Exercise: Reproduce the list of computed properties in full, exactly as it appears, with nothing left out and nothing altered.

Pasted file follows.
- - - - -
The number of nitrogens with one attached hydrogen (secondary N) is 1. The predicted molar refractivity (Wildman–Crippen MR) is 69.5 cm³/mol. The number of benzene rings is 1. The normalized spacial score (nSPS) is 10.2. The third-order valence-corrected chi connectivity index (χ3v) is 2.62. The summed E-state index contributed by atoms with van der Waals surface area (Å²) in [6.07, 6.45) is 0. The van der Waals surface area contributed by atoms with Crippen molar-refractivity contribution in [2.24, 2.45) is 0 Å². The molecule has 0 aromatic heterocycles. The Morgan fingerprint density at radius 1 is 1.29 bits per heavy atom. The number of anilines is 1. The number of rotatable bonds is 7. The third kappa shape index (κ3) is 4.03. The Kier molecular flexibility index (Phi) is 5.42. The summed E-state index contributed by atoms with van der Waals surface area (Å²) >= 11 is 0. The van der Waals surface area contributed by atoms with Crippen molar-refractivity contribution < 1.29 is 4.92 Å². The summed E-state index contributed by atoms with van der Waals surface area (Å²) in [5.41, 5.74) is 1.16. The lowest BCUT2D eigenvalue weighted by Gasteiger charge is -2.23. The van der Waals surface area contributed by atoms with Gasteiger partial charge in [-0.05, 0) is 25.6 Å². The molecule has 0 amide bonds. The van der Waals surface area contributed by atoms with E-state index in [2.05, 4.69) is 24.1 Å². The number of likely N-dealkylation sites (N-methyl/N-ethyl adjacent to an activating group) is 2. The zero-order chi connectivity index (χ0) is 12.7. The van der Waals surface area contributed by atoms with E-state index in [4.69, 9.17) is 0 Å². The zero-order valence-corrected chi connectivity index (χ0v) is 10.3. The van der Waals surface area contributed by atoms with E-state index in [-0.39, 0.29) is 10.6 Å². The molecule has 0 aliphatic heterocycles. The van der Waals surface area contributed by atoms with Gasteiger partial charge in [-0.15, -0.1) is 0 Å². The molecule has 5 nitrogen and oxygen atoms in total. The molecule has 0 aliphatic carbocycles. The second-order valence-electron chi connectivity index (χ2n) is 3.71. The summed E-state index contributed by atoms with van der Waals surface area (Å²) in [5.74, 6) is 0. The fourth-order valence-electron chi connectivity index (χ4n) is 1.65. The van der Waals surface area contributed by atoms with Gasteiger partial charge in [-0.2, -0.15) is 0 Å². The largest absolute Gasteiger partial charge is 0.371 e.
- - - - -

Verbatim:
The number of nitrogens with one attached hydrogen (secondary N) is 1. The predicted molar refractivity (Wildman–Crippen MR) is 69.5 cm³/mol. The number of benzene rings is 1. The normalized spacial score (nSPS) is 10.2. The third-order valence-corrected chi connectivity index (χ3v) is 2.62. The summed E-state index contributed by atoms with van der Waals surface area (Å²) in [6.07, 6.45) is 0. The van der Waals surface area contributed by atoms with Crippen molar-refractivity contribution in [2.24, 2.45) is 0 Å². The molecule has 0 aromatic heterocycles. The Morgan fingerprint density at radius 1 is 1.29 bits per heavy atom. The number of anilines is 1. The number of rotatable bonds is 7. The third kappa shape index (κ3) is 4.03. The Kier molecular flexibility index (Phi) is 5.42. The summed E-state index contributed by atoms with van der Waals surface area (Å²) >= 11 is 0. The van der Waals surface area contributed by atoms with Crippen molar-refractivity contribution < 1.29 is 4.92 Å². The summed E-state index contributed by atoms with van der Waals surface area (Å²) in [5.41, 5.74) is 1.16. The lowest BCUT2D eigenvalue weighted by Gasteiger charge is -2.23. The van der Waals surface area contributed by atoms with Gasteiger partial charge in [-0.05, 0) is 25.6 Å². The molecule has 0 amide bonds. The van der Waals surface area contributed by atoms with E-state index in [2.05, 4.69) is 24.1 Å². The number of likely N-dealkylation sites (N-methyl/N-ethyl adjacent to an activating group) is 2. The zero-order chi connectivity index (χ0) is 12.7. The van der Waals surface area contributed by atoms with E-state index in [4.69, 9.17) is 0 Å². The zero-order valence-corrected chi connectivity index (χ0v) is 10.3. The van der Waals surface area contributed by atoms with E-state index in [-0.39, 0.29) is 10.6 Å². The molecule has 0 aliphatic heterocycles. The van der Waals surface area contributed by atoms with Gasteiger partial charge in [-0.15, -0.1) is 0 Å². The molecule has 5 nitrogen and oxygen atoms in total. The molecule has 0 aliphatic carbocycles. The second-order valence-electron chi connectivity index (χ2n) is 3.71. The summed E-state index contributed by atoms with van der Waals surface area (Å²) in [5.74, 6) is 0. The fourth-order valence-electron chi connectivity index (χ4n) is 1.65. The van der Waals surface area contributed by atoms with Gasteiger partial charge in [-0.2, -0.15) is 0 Å². The largest absolute Gasteiger partial charge is 0.371 e.